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Mt. Calvario / Podgora

Along the two kilometres uphill leading to the summit of Mt. Calvario, if you look carefully through the vegetation, you will be able to spot some trenches dug by soldiers during the war. The most visible is the one on the dirt road right on the top, excavated by the 24th Diggers Division after August 1916.
Park your car in the esplanade and walk for 5 minutes to the Memorial stone dedicated to the Julian volunteers who fell on this hilltop. The four sides of the stone are engraved with the names of these Italian soldiers, who were considered traitors by the Austro-Hungarians and were killed in 1915 during an assault against the Habsburg defence lines.

If you continue driving, after a few minutes you will reach the Obelisk of Mt. Calvario, preceded by five stones dedicated to the volunteers from Trentino, the Casale and Pavia Brigades, two battalions of Carabinieri and the Julian Volunteers who lost their lives on the Karst. The Obelisk was built in1920 with stones extracted from local quarries and is located at the end of a small stairway. Each side of the base bears the inscriptions commemorating the tragic fate of the several units and divisions who tried to conquer Mt. Calvario during the first year and a half of war.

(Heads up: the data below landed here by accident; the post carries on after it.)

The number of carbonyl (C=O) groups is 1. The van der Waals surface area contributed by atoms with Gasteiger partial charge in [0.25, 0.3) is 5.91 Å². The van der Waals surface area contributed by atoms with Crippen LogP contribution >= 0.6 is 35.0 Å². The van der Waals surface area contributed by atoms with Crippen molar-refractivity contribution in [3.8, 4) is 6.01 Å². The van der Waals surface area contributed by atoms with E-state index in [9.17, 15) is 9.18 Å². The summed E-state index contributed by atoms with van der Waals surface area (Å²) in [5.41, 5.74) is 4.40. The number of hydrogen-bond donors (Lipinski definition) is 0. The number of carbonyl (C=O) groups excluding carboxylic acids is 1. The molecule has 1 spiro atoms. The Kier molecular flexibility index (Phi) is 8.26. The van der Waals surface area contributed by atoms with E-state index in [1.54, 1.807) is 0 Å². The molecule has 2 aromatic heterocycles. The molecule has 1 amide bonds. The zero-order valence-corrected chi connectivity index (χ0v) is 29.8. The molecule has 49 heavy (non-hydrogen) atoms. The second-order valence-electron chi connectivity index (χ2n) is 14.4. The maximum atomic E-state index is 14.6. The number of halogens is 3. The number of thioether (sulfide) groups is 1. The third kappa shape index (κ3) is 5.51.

Behind this monument, a trail shaded by trees leads to the actual summit of Mt. Calvario in about 5 minutes, from where you can enjoy wonderful views of the town. Here, you can also see the Three Crosses representing the Golgotha during the Calvary. Austrian war reporter Alice Schalek wrote that a church with three crosses on the outside had been built here before the war. It was later destroyed by the Italian bombing and its remains were incorporated in the Austro-Hungarian entrenched system. The main building was never rebuilt, while the Three Crosses were relocated after the end of the Great War.